I woke up in the middle of the night feeling distressed—the book I’d been reading, The White Girl by Tony Birch, lay open on the bedside table. Odette Brown, an Indigenous woman and the protagonist of the story, must try and protect her granddaughter from the welfare authorities that threaten to remove her. Odette is no stranger to the perils of living under white rule; she has lived on the fringes of society all her life. Tony Birch’s story is set in post-war Australia, when Indigenous people were treated as less than human. Were controlled by the state. Not counted in the census.
I leaned over and turned on the radio. Sometimes lying in the dark and hearing the soft crackle of the radio can soothe me back to sleep. I recognised Larissa Behrendt’s voice and knew I was listening to Speaking Out, Radio National’s Indigenous program. Music played. I felt myself begin to drift. I didn’t hear words, only the comfort of conversation. One of the major issues for justice advocates in recent years has been the use of strip searches by the police. . . I was still half asleep. Strip searching? Research has found the system disproportionately affects First Nations communities. I was somewhere between sleep and language. What was that. Strip? What did that mean? That word? There has been a twenty-fold increase in the practice. . . Over 5500 cases were reported in 2018. I was awake now, listening carefully as Samantha Lee, the Police Accountability Officer at the Redfern Legal Centre, explained that 10% of the strip searches in NSW were conducted on Indigenous people even though Indigenous people only make up 3% of the population. The youngest child to be strip searched was ten years old. Pictures formed in my mind. Children forced to remove their clothing in the presence of police. I shuddered. Wide awake now. That was about power. Taking power. Abusing power.
In Tony Birch’s book, the heroine, Odette Brown, is not free to move around the country. She must avoid the police in order to protect her granddaughter. Odette’s artistic talent is exploited. She lives in a broken-down shack on the outskirts of town and suffers from poor health. What is her power? Her power is her determination. Her humanity. Her spirit. But no more.
Children in the presence of the police don’t have power either. And what they do have is taken away when they are forced to remove their clothes. I lay in my bed and felt upset. The world of Tony Birch’s novel mixed with the world of today—where police don’t always report the searches they conduct, where the law fails to reflect any child protection principle. What has changed? How will the gap ever be closed between Indigenous and non-Indigenous peoples? The night wore on.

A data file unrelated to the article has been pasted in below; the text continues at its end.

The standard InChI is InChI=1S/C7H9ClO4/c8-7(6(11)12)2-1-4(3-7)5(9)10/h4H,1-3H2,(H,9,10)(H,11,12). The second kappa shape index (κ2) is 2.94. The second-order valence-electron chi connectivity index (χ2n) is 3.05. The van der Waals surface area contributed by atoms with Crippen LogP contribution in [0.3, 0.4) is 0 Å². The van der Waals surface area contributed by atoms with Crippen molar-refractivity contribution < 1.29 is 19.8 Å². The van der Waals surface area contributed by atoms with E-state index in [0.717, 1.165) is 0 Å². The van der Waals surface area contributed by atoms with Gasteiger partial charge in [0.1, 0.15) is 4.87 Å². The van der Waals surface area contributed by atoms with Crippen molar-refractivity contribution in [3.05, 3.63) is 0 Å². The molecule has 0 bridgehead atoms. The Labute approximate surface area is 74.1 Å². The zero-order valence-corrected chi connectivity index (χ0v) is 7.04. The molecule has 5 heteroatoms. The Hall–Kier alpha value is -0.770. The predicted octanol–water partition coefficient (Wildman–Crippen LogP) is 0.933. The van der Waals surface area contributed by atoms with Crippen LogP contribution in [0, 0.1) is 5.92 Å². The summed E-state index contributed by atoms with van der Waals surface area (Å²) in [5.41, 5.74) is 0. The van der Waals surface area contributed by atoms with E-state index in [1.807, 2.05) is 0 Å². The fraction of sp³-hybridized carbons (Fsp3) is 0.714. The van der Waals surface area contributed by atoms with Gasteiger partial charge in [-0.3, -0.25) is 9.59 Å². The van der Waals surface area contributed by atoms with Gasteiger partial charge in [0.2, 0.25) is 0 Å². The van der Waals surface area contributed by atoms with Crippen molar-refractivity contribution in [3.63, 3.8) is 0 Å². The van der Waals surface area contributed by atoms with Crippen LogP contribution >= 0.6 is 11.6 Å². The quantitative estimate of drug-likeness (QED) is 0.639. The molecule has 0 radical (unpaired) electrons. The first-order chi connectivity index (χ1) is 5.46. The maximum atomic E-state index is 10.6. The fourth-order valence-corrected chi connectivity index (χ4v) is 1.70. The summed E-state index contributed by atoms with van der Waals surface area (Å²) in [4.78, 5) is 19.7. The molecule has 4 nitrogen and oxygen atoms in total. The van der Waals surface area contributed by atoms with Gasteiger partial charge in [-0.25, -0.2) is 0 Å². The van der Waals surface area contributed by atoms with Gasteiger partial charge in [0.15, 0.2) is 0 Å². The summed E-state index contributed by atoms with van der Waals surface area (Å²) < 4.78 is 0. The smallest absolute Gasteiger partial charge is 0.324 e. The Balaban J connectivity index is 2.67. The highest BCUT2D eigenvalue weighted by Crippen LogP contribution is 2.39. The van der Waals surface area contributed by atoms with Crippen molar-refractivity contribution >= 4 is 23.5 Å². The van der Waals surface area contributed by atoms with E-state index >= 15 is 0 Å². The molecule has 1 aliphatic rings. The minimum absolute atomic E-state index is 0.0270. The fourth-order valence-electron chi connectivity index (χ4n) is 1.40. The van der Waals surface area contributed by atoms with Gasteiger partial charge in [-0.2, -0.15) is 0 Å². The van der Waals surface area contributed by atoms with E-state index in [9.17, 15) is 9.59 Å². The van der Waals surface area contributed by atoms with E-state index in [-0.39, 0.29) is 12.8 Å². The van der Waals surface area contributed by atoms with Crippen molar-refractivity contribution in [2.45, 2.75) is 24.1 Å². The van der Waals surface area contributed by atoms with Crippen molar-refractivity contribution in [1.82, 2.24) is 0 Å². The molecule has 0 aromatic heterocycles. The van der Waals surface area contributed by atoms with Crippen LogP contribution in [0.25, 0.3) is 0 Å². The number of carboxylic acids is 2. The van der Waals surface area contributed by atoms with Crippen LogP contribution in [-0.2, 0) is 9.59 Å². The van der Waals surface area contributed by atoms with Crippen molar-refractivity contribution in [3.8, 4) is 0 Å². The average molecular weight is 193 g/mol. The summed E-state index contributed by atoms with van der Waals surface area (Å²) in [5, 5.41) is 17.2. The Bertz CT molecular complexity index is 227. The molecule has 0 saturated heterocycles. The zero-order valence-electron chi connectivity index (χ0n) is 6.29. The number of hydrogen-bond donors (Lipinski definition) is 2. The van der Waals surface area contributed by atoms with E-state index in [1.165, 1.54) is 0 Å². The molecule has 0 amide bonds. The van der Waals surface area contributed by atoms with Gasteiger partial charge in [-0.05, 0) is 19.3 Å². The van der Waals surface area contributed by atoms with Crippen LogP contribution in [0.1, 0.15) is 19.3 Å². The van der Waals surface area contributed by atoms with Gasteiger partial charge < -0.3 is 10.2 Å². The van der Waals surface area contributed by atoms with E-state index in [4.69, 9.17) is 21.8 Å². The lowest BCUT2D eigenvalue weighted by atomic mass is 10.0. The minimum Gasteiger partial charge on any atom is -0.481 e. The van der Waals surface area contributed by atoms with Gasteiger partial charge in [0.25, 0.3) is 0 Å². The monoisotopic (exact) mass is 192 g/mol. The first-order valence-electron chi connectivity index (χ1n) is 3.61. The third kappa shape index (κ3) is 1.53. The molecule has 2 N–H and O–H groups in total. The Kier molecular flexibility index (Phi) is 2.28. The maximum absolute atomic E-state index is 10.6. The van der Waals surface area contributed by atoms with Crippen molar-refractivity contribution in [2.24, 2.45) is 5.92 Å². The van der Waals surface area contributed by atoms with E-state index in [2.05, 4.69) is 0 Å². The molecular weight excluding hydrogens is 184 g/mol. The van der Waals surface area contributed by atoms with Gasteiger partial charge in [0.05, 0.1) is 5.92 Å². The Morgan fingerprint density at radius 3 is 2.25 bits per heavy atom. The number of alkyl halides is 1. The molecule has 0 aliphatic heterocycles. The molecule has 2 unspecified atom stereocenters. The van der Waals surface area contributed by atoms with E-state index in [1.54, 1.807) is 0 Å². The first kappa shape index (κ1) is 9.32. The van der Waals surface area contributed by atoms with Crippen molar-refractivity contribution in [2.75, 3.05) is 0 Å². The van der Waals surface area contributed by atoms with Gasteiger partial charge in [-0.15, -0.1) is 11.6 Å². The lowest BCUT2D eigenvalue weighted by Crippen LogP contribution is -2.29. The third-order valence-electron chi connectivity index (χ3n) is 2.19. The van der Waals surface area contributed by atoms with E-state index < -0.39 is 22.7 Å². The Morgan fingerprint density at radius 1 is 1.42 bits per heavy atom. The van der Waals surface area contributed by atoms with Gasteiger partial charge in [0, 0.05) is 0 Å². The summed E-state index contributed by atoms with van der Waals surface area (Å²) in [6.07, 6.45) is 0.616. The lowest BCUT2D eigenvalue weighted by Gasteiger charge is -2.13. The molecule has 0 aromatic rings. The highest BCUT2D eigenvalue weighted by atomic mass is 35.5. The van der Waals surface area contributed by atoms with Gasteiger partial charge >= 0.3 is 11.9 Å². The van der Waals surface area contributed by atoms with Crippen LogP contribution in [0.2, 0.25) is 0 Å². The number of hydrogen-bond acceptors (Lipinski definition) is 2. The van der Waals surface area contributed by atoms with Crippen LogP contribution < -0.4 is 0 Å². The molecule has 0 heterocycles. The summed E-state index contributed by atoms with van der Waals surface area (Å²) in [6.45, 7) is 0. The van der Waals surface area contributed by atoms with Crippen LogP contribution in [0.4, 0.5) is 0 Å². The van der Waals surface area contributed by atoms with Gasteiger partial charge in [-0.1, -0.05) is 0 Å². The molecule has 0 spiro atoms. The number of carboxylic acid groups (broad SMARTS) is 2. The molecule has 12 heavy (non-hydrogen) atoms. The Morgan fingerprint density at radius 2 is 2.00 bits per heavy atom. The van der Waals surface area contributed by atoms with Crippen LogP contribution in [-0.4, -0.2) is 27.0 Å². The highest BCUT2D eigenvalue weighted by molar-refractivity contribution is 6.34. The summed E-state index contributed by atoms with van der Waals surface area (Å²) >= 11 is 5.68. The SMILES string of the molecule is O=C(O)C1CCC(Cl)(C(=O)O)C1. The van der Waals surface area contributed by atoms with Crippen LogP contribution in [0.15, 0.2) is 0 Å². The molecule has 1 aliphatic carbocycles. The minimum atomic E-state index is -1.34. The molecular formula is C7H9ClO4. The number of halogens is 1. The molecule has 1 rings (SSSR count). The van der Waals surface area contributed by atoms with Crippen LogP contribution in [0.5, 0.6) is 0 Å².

When I next fully woke it was morning. I blinked against the light through the windows. I was unsettled. Asked myself what had gone wrong in the night? I saw Tony Birch’s novel on my bedside table. And remembered.
I switched on the radio. Fran Kelly, Radio National’s morning presenter, was speaking with a man called Michael L’Estrange—the non-executive board member of Rio Tinto. Michael L’Estrange was explaining that the chief executive of Rio Tinto and two other senior executives were losing their bonuses as a consequence of authorising the destruction of ancient Aboriginal caves at Juukan Gorge.
Fran Kelly pressed him on this. She asked Michael L’Estrange was it enough? Should these men lose their jobs? Michael L’Estrange explained that no single error or particular person can be blamed for the decision to blast the caves. Ministerial approval for the site to be blasted was given almost ten years ago. It did not seem to me that Michael L’Estrange answered Fran Kelly’s question. His voice struck the right note of empathy and pain. But I didn’t believe him. An archaeological report commissioned by Rio Tinto explained that these caves had the potential to radically change our understanding of the earliest human behaviour in Australia. And yet they were destroyed legally. For what? For money. $135 million worth of iron ore.
When Fran Kelly asked Michael L’Estrange how Rio Tinto could regain the trust of the traditional owners of the Pilbara, when all that happened after Rio Tinto had destroyed ancient caves at Juukan Gorge was that senior executives had lost their bonuses, he answered that ‘these three executives, with the appropriate penalty that’s been imposed can take Rio Tinto forward’. He avoided her question entirely.